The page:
"Having a first C-section is kind of a big deal, and if we can find a way to safely prevent that -- even if it takes half a day, or a day -- in my mind as a family doctor, that's worth it," he said.

Other Doctors Cite Study Flaws

However, some disagree that inducing labor close to the time a woman is at term will reduce the number of C-sections.

"The problem that we're dealing with here is that we have a conscientious group of physicians trying to solve a very real problem, which most people agree is the excess number of C-sections," said Dr. Michael Klein, emeritus professor of family practice and pediatrics at the University of British Columbia, who wrote an editorial in the Annals of Family Medicine challenging the study.

"In their hands, it appears to work. The problem is that information about early induction has been around for a very long time, and in other peoples' hands, it doesn't work," he said.

"What they fail to acknowledge is that they are a group of physicians with a specific philosophy of care that is highly intimate."

Klein said that because the doctors in the study had continually spent a lot of time with their patients -- which is not always the case in rural or urban hospitals -- they have an easier time knowing when to induce labor.

Klein said that in his hospital in British Columbia, women who are not induced have a C-section rate of about 8 percent, while those who are induced end up having Caesareans 44 percent of the time.

"Childbirth is complex, and requires a complex approach to care, but for some reason, they [the study's authors] want to describe their approach as a simple solution."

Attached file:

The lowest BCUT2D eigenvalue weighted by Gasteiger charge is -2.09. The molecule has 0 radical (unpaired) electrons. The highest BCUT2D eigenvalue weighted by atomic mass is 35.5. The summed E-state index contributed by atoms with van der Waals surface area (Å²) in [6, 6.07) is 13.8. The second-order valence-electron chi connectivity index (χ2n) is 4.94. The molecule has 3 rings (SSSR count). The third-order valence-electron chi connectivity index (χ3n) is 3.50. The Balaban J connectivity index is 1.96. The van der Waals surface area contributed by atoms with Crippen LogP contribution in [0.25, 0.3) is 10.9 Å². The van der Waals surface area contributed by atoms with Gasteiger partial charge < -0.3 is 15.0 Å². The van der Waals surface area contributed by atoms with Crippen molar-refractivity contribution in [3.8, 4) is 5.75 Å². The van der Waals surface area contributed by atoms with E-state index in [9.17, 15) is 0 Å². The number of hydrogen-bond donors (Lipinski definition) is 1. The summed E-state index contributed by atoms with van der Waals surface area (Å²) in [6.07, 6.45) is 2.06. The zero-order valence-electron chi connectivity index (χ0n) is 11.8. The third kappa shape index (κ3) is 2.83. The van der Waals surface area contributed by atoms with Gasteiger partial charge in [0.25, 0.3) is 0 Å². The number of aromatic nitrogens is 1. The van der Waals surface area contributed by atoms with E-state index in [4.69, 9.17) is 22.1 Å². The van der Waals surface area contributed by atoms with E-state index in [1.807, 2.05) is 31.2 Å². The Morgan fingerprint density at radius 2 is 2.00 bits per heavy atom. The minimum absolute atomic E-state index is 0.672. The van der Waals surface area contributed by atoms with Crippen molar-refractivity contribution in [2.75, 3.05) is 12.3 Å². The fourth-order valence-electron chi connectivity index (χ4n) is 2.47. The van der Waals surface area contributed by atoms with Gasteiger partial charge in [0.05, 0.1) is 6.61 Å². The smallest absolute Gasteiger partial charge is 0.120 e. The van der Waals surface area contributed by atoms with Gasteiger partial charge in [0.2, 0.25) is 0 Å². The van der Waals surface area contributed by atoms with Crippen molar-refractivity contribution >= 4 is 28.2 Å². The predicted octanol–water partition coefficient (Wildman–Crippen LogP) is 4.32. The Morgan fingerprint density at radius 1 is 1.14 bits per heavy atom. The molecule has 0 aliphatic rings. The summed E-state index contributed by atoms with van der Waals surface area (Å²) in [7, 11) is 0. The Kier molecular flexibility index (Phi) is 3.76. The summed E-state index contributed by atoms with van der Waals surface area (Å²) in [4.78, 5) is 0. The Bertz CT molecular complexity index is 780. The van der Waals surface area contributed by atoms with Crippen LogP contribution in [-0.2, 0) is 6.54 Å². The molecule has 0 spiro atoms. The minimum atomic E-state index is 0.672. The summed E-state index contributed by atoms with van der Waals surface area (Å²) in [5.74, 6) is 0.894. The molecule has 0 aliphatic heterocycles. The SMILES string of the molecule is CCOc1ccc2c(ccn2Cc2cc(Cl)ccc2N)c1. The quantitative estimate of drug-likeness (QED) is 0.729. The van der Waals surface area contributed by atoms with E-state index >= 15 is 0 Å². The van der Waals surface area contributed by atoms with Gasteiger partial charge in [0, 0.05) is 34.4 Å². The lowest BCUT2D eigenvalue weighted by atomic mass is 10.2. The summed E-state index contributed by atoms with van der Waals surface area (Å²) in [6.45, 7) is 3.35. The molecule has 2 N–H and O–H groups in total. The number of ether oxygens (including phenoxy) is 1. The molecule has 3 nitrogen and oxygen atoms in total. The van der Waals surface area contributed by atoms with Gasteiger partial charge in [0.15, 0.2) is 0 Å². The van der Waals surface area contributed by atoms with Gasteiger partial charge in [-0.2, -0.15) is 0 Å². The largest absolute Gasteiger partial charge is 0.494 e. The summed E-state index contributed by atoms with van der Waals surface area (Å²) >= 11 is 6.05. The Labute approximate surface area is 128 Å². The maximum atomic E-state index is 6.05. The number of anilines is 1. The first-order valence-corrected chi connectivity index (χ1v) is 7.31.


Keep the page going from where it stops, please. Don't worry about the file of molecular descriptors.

The problem, he said, is that the placenta can get too old and become dangerous for the baby -- but no one knows exactly when that occurs.

"Placentas are like people; each one is different," Klein said. "If you approach all these people as if they were the same, you will cause more problems than you solve."

Sizing up Caesareans

"I think the message here is that induction is not always a bad thing," said Dr. Bruce Flamm, clinical professor of obstetrics and gynecology at the University of California at Irvine.

"If you try to induce a woman with a favorable cervix -- one that is starting to dilate, starting to thin out, soft -- very often the induction will be successful. But if cervix is not ready, and you try to induce her, there's a very high failure rate," he said. "If you're cautious with whom you choose to induce, you can have a good outcome."

Flamm said he has seen C-section rates skyrocket during his two decades as an OB-GYN.

"The really interesting thing is what the rate will be 10 years from now, and I don't think anyone knows the answer to that. If I had to guess; there's no cap," he said. "There's nothing pushing rates down now. They're only going to get higher."

Study author Nicholson has a slightly different take.

"I don't think there's enough evidence that people should be running with this and insisting on having this method of care yet," he said. "But hopefully, in the future, with careful application of the induction methods and careful estimation of the optimal time of delivery, this will improve birth outcomes and methods of delivery."